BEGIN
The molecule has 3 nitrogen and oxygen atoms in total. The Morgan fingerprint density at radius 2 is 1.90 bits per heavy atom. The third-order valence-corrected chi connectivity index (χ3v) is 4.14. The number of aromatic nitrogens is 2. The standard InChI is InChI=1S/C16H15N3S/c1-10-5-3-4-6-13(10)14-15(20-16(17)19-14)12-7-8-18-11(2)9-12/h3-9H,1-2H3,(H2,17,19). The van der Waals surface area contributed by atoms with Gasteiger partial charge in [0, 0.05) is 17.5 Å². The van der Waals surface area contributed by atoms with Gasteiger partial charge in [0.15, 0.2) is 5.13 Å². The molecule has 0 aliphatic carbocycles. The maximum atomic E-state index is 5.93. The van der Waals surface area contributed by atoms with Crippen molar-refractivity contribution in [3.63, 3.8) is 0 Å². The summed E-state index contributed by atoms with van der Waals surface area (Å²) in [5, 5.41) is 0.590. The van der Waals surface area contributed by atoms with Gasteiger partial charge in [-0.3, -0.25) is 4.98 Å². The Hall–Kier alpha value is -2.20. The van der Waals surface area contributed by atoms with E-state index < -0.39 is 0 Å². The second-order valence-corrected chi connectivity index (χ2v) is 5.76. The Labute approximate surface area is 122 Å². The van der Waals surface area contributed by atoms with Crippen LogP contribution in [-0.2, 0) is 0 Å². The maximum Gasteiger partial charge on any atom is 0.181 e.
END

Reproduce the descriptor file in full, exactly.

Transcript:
The molecule has 3 nitrogen and oxygen atoms in total. The Morgan fingerprint density at radius 2 is 1.90 bits per heavy atom. The third-order valence-corrected chi connectivity index (χ3v) is 4.14. The number of aromatic nitrogens is 2. The standard InChI is InChI=1S/C16H15N3S/c1-10-5-3-4-6-13(10)14-15(20-16(17)19-14)12-7-8-18-11(2)9-12/h3-9H,1-2H3,(H2,17,19). The van der Waals surface area contributed by atoms with Gasteiger partial charge in [0, 0.05) is 17.5 Å². The van der Waals surface area contributed by atoms with Gasteiger partial charge in [0.15, 0.2) is 5.13 Å². The molecule has 0 aliphatic carbocycles. The maximum atomic E-state index is 5.93. The van der Waals surface area contributed by atoms with Crippen molar-refractivity contribution in [3.63, 3.8) is 0 Å². The summed E-state index contributed by atoms with van der Waals surface area (Å²) in [5, 5.41) is 0.590. The van der Waals surface area contributed by atoms with Gasteiger partial charge in [-0.3, -0.25) is 4.98 Å². The Hall–Kier alpha value is -2.20. The van der Waals surface area contributed by atoms with E-state index < -0.39 is 0 Å². The second-order valence-corrected chi connectivity index (χ2v) is 5.76. The Labute approximate surface area is 122 Å². The van der Waals surface area contributed by atoms with Crippen LogP contribution in [-0.2, 0) is 0 Å². The maximum Gasteiger partial charge on any atom is 0.181 e.